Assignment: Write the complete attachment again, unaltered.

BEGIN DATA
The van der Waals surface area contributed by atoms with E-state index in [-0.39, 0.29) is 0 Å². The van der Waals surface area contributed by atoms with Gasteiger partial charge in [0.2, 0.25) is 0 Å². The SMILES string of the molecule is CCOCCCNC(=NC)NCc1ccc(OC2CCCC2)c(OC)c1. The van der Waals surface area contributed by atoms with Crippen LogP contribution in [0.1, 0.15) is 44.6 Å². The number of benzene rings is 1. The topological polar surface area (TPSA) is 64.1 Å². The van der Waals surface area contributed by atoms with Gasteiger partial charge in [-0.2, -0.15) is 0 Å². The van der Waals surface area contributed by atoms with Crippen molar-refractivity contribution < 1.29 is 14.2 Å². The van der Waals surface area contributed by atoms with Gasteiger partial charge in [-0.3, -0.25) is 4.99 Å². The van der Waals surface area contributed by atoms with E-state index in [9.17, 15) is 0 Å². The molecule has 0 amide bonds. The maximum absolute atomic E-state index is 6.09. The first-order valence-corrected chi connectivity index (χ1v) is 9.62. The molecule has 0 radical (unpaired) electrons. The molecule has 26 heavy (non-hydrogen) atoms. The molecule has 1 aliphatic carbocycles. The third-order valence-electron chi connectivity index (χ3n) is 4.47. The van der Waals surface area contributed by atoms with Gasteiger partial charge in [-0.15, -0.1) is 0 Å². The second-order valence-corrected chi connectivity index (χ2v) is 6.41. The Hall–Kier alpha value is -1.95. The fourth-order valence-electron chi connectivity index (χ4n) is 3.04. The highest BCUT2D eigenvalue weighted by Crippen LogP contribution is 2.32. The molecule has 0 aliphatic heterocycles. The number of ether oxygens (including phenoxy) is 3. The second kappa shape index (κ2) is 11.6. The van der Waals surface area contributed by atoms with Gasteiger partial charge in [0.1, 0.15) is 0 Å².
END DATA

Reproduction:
The van der Waals surface area contributed by atoms with E-state index in [-0.39, 0.29) is 0 Å². The van der Waals surface area contributed by atoms with Gasteiger partial charge in [0.2, 0.25) is 0 Å². The SMILES string of the molecule is CCOCCCNC(=NC)NCc1ccc(OC2CCCC2)c(OC)c1. The van der Waals surface area contributed by atoms with Crippen LogP contribution in [0.1, 0.15) is 44.6 Å². The number of benzene rings is 1. The topological polar surface area (TPSA) is 64.1 Å². The van der Waals surface area contributed by atoms with Gasteiger partial charge in [-0.2, -0.15) is 0 Å². The van der Waals surface area contributed by atoms with Crippen molar-refractivity contribution < 1.29 is 14.2 Å². The van der Waals surface area contributed by atoms with Gasteiger partial charge in [-0.3, -0.25) is 4.99 Å². The van der Waals surface area contributed by atoms with E-state index in [9.17, 15) is 0 Å². The molecule has 0 amide bonds. The maximum absolute atomic E-state index is 6.09. The first-order valence-corrected chi connectivity index (χ1v) is 9.62. The molecule has 0 radical (unpaired) electrons. The molecule has 26 heavy (non-hydrogen) atoms. The molecule has 1 aliphatic carbocycles. The third-order valence-electron chi connectivity index (χ3n) is 4.47. The van der Waals surface area contributed by atoms with Gasteiger partial charge in [-0.15, -0.1) is 0 Å². The second-order valence-corrected chi connectivity index (χ2v) is 6.41. The Hall–Kier alpha value is -1.95. The fourth-order valence-electron chi connectivity index (χ4n) is 3.04. The highest BCUT2D eigenvalue weighted by Crippen LogP contribution is 2.32. The molecule has 0 aliphatic heterocycles. The number of ether oxygens (including phenoxy) is 3. The second kappa shape index (κ2) is 11.6. The van der Waals surface area contributed by atoms with Gasteiger partial charge in [0.1, 0.15) is 0 Å².